Freddie (Craig Fairbrass) did a stint as an underground boxer, and he's done alright for himself having his crew move designer drugs. He wants to be a bigger man than that now, especially since he and the missus (Lisa McAllister) are trying to squirt out a kid. ...and, hey, what better way to be all proper and respectable than to open a high-end strip club? I guess the guy's got a good eye for real estate, though. Freddie's barely gotten the stripper pole mounted before he gets a buy-out offer from Romanian gangster Dante Livienko (Billy Murray). Freddie says no to that offer but nods "well, okay then" to a bare-knuckled wager. If his fighter wins, he gets three million pounds sterling. If Dante's man wins, though...? He gets the club. Freddie insists on keeping the fight fair and won't let his brother-in-law Dennis (Danny Midwinter) play fast and loose with that whole thing. Dante's man has something a hell of a lot more potent than steroids or putting plaster in his hand wraps to give him an edge, though; the bastard's a vampire. So's everyone in Dante's crew, actually. The vamps take control of the titty bar, and when Freddie and his men storm in to reclaim what's theirs...well, you've seen From Dusk Till Dawn, so you know what happens from there. Fangs. Blood. Helluva lot of dismembered bodies scattered all over the place. Fun for the whole family!
Dead Cert plays like it's lazily checking off boxes from a long list of genre clichés. It's frustratingly talky, trudging along as sloooooooooooooooowly as it can to pad the runtime out to feature length, and even the underground fights and the couple of kills before all hell breaks loose in the titty bar fail to get the adrenaline pumping. The brawls are clumsily staged and devoid of any real speed or energy. Even the splattery vampire attacks -- gnawing on dismembered limbs and all -- are kind of a bore to watch. It doesn't help that the vamps don't really...do much. I mean, Dead Cert is half over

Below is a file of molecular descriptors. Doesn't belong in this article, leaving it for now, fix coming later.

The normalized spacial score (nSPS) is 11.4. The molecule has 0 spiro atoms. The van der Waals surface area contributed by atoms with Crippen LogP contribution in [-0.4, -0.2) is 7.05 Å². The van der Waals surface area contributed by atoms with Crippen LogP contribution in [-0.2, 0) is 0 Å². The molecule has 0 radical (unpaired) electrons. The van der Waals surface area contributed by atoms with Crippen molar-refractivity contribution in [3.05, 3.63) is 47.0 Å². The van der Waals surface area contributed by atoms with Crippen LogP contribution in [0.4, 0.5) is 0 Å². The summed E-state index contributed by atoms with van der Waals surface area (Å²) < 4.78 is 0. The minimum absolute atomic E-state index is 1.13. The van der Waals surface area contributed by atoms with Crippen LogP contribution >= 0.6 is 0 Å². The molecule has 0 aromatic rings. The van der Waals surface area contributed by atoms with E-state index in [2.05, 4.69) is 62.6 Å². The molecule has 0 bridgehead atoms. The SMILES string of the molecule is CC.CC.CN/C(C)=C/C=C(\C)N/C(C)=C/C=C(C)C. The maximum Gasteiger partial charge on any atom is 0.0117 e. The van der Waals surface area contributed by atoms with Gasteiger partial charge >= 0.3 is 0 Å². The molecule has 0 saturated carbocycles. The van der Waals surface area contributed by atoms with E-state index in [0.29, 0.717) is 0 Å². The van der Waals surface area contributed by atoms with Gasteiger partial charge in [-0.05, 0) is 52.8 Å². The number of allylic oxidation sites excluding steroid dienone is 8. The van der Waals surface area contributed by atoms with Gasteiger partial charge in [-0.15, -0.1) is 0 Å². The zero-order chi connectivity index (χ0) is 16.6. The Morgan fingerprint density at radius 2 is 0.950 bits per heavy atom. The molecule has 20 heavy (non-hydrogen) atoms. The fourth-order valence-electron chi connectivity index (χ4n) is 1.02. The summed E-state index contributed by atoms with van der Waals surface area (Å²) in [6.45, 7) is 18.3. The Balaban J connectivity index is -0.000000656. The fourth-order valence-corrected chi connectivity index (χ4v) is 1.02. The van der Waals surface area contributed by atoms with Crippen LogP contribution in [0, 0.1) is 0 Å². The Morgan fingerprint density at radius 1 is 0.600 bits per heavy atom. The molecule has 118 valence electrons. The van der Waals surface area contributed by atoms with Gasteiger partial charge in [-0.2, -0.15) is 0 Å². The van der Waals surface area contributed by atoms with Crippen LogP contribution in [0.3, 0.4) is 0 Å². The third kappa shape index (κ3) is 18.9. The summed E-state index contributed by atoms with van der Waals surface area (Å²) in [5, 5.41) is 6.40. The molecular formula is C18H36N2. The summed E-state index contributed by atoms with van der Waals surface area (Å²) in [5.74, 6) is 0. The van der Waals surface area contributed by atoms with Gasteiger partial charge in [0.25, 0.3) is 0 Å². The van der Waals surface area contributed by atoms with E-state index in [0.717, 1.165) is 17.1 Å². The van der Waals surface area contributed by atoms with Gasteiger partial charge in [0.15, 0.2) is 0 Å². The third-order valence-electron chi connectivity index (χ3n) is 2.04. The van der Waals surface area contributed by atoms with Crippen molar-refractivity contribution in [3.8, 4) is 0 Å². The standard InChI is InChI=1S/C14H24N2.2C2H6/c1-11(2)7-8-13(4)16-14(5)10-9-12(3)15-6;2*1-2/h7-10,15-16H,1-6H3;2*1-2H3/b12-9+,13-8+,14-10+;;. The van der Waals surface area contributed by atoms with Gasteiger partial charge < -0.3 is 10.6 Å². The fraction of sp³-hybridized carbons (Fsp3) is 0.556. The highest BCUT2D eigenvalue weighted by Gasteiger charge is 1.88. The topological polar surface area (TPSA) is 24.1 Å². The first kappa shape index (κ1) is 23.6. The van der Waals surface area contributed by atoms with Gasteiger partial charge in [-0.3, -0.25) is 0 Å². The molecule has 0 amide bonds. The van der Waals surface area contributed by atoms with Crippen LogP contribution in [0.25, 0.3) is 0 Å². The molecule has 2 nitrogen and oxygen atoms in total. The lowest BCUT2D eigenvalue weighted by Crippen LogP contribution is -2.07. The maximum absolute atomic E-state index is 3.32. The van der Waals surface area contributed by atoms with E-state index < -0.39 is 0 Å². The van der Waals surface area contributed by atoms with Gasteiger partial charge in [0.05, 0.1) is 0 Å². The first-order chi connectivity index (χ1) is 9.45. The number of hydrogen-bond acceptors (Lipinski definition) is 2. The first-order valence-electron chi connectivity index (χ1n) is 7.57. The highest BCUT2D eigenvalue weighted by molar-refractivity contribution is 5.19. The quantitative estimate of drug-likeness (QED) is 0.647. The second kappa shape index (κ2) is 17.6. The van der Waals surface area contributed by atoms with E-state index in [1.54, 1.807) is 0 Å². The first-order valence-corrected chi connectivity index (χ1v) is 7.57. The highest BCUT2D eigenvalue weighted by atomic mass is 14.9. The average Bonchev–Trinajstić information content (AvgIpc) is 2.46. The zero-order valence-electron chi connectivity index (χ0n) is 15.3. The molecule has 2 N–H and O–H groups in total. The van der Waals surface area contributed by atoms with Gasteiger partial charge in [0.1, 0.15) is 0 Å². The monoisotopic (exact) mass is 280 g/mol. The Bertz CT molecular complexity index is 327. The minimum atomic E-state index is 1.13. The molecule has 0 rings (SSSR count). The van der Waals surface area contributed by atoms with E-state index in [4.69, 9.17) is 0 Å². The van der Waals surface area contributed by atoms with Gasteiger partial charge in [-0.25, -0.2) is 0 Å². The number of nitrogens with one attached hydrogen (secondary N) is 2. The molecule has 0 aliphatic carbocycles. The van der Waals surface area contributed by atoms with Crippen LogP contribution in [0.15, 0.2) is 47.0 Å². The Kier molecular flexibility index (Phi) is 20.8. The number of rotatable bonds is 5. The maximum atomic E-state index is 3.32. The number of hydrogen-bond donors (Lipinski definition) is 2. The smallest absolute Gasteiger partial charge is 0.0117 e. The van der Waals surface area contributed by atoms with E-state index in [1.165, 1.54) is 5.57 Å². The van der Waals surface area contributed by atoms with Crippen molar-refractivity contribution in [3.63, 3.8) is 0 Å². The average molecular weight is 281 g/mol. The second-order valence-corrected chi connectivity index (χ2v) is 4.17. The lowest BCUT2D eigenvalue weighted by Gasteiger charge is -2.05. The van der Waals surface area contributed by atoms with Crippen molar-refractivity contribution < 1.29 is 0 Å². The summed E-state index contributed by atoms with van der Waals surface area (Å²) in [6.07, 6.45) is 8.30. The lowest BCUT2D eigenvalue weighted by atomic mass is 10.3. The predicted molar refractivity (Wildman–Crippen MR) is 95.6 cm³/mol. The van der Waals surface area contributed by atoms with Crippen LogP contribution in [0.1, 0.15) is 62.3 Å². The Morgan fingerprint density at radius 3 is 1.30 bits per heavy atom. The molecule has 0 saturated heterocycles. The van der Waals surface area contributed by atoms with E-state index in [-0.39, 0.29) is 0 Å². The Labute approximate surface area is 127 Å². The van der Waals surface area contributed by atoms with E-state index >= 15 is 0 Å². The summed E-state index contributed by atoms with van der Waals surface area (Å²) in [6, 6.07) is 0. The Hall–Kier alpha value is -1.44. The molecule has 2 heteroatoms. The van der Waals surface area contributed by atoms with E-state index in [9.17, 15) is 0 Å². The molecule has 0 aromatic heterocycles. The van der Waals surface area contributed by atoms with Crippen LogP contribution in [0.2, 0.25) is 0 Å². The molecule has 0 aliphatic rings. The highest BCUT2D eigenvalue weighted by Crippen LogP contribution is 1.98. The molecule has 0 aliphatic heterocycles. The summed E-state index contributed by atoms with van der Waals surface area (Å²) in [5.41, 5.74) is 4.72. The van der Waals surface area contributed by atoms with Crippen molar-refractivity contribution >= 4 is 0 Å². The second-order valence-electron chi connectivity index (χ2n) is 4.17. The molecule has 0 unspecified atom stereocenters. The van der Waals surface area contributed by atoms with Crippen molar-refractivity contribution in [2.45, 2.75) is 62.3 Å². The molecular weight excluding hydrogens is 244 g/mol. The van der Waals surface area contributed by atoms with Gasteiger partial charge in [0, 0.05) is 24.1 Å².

The sound design is unusually limp and lifeless, and the cinematography is so chintzy that it feels like I'm watching a really elaborate home movie or something. The cast does what they can with such lackluster material, but no one really manages to stand out all that much. Billy Murray in particular is disappointingly bland, lacking the sort of eerie charm an ancient, legendarily wicked vamp really ought to have. Ack. There are a couple of things in the script I like -- rewriting key events from European history to swirl around vampire attacks and having Freddie's crew keep on fighting after they've been vamped -- but that's kind of like being handed a rancid cheeseburger and going on about how nice the pickles are or whatever. Dead Cert has such a gleefully insane premise, and yet it refuses to ever really cut loose. The movie's ambition far, far outstrips its meager budget and the talent behind the camera. ...and I'd bitch about the two bafflingly incompetent codas, which I guess are threatening a sequel, but...no. Dead Cert is a lifeless, uninspired British gangster flick mashed up with a lifeless, uninspired vampire flick. Neither one's handled competently enough to stand on its own, and they really don't work crammed together. Skip It.